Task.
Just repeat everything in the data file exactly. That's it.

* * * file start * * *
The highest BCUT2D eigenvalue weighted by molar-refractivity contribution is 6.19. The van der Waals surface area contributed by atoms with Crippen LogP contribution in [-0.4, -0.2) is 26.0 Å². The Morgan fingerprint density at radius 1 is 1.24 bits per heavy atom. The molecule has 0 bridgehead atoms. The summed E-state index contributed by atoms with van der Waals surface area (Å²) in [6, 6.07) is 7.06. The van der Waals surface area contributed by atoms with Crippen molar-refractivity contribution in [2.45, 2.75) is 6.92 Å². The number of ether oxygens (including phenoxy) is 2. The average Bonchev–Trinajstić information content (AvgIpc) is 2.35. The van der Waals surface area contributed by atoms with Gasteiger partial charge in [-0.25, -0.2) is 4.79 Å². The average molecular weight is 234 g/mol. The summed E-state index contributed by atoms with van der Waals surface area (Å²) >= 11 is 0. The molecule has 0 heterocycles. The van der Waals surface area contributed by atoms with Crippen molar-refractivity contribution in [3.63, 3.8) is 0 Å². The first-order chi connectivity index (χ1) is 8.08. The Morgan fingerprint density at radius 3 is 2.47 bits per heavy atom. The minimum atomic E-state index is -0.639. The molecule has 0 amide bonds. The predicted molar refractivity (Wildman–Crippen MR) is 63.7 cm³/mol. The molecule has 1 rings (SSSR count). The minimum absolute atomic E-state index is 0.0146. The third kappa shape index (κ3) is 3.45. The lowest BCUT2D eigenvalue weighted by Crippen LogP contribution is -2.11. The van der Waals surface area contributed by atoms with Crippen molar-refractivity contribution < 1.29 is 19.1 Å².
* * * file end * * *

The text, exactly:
The highest BCUT2D eigenvalue weighted by molar-refractivity contribution is 6.19. The van der Waals surface area contributed by atoms with Crippen LogP contribution in [-0.4, -0.2) is 26.0 Å². The Morgan fingerprint density at radius 1 is 1.24 bits per heavy atom. The molecule has 0 bridgehead atoms. The summed E-state index contributed by atoms with van der Waals surface area (Å²) in [6, 6.07) is 7.06. The van der Waals surface area contributed by atoms with Crippen molar-refractivity contribution in [2.45, 2.75) is 6.92 Å². The number of ether oxygens (including phenoxy) is 2. The average Bonchev–Trinajstić information content (AvgIpc) is 2.35. The van der Waals surface area contributed by atoms with Gasteiger partial charge in [-0.25, -0.2) is 4.79 Å². The average molecular weight is 234 g/mol. The summed E-state index contributed by atoms with van der Waals surface area (Å²) >= 11 is 0. The molecule has 0 heterocycles. The van der Waals surface area contributed by atoms with Crippen molar-refractivity contribution in [3.63, 3.8) is 0 Å². The first-order chi connectivity index (χ1) is 8.08. The Morgan fingerprint density at radius 3 is 2.47 bits per heavy atom. The minimum atomic E-state index is -0.639. The molecule has 0 amide bonds. The predicted molar refractivity (Wildman–Crippen MR) is 63.7 cm³/mol. The molecule has 1 rings (SSSR count). The minimum absolute atomic E-state index is 0.0146. The third kappa shape index (κ3) is 3.45. The lowest BCUT2D eigenvalue weighted by Crippen LogP contribution is -2.11. The van der Waals surface area contributed by atoms with Crippen molar-refractivity contribution < 1.29 is 19.1 Å².